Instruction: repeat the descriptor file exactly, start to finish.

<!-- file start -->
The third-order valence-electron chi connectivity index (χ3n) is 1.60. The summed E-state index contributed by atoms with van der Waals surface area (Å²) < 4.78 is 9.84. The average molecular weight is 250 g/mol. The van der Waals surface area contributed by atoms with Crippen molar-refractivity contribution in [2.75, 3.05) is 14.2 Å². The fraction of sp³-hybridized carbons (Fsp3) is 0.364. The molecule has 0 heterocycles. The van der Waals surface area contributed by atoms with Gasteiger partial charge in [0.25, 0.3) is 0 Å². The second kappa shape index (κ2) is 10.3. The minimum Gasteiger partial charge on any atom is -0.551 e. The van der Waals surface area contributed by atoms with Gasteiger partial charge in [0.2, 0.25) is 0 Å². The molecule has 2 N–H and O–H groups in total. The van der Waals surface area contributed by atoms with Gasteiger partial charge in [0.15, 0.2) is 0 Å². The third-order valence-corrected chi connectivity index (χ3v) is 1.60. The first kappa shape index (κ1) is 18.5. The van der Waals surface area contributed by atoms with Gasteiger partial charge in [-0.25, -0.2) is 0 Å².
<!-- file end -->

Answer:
The third-order valence-electron chi connectivity index (χ3n) is 1.60. The summed E-state index contributed by atoms with van der Waals surface area (Å²) < 4.78 is 9.84. The average molecular weight is 250 g/mol. The van der Waals surface area contributed by atoms with Crippen molar-refractivity contribution in [2.75, 3.05) is 14.2 Å². The fraction of sp³-hybridized carbons (Fsp3) is 0.364. The molecule has 0 heterocycles. The van der Waals surface area contributed by atoms with Gasteiger partial charge in [0.25, 0.3) is 0 Å². The second kappa shape index (κ2) is 10.3. The minimum Gasteiger partial charge on any atom is -0.551 e. The van der Waals surface area contributed by atoms with Gasteiger partial charge in [0.2, 0.25) is 0 Å². The molecule has 2 N–H and O–H groups in total. The van der Waals surface area contributed by atoms with Gasteiger partial charge in [0.15, 0.2) is 0 Å². The third-order valence-corrected chi connectivity index (χ3v) is 1.60. The first kappa shape index (κ1) is 18.5. The van der Waals surface area contributed by atoms with Gasteiger partial charge in [-0.25, -0.2) is 0 Å².